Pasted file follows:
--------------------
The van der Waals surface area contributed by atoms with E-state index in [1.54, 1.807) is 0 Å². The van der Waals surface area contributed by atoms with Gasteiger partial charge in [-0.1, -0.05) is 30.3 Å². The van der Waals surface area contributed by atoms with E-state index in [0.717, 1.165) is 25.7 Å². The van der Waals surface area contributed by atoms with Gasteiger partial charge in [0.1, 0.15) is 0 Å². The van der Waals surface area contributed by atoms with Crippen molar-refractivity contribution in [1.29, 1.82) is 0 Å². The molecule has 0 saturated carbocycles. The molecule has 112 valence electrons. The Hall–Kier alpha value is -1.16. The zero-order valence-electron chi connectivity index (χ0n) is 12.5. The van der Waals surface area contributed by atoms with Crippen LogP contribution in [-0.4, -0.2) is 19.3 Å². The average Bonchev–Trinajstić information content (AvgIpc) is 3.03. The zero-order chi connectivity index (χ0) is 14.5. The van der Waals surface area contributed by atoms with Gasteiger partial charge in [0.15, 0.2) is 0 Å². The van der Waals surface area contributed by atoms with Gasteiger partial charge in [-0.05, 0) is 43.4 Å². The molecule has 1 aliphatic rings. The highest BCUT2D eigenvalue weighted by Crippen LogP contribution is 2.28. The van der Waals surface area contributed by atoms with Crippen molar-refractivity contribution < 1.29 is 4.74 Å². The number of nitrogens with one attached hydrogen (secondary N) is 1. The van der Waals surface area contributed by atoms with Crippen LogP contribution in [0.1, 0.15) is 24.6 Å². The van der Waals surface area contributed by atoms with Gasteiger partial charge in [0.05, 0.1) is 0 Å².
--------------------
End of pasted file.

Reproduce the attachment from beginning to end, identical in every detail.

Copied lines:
The van der Waals surface area contributed by atoms with E-state index in [1.54, 1.807) is 0 Å². The van der Waals surface area contributed by atoms with Gasteiger partial charge in [-0.1, -0.05) is 30.3 Å². The van der Waals surface area contributed by atoms with E-state index in [0.717, 1.165) is 25.7 Å². The van der Waals surface area contributed by atoms with Gasteiger partial charge in [0.1, 0.15) is 0 Å². The van der Waals surface area contributed by atoms with Crippen molar-refractivity contribution in [1.29, 1.82) is 0 Å². The molecule has 0 saturated carbocycles. The molecule has 112 valence electrons. The Hall–Kier alpha value is -1.16. The zero-order valence-electron chi connectivity index (χ0n) is 12.5. The van der Waals surface area contributed by atoms with Crippen LogP contribution in [-0.4, -0.2) is 19.3 Å². The average Bonchev–Trinajstić information content (AvgIpc) is 3.03. The zero-order chi connectivity index (χ0) is 14.5. The van der Waals surface area contributed by atoms with Gasteiger partial charge in [0.15, 0.2) is 0 Å². The van der Waals surface area contributed by atoms with Gasteiger partial charge in [-0.05, 0) is 43.4 Å². The molecule has 1 aliphatic rings. The highest BCUT2D eigenvalue weighted by Crippen LogP contribution is 2.28. The van der Waals surface area contributed by atoms with Crippen molar-refractivity contribution < 1.29 is 4.74 Å². The number of nitrogens with one attached hydrogen (secondary N) is 1. The van der Waals surface area contributed by atoms with Crippen LogP contribution in [0.1, 0.15) is 24.6 Å². The van der Waals surface area contributed by atoms with Gasteiger partial charge in [0.05, 0.1) is 0 Å².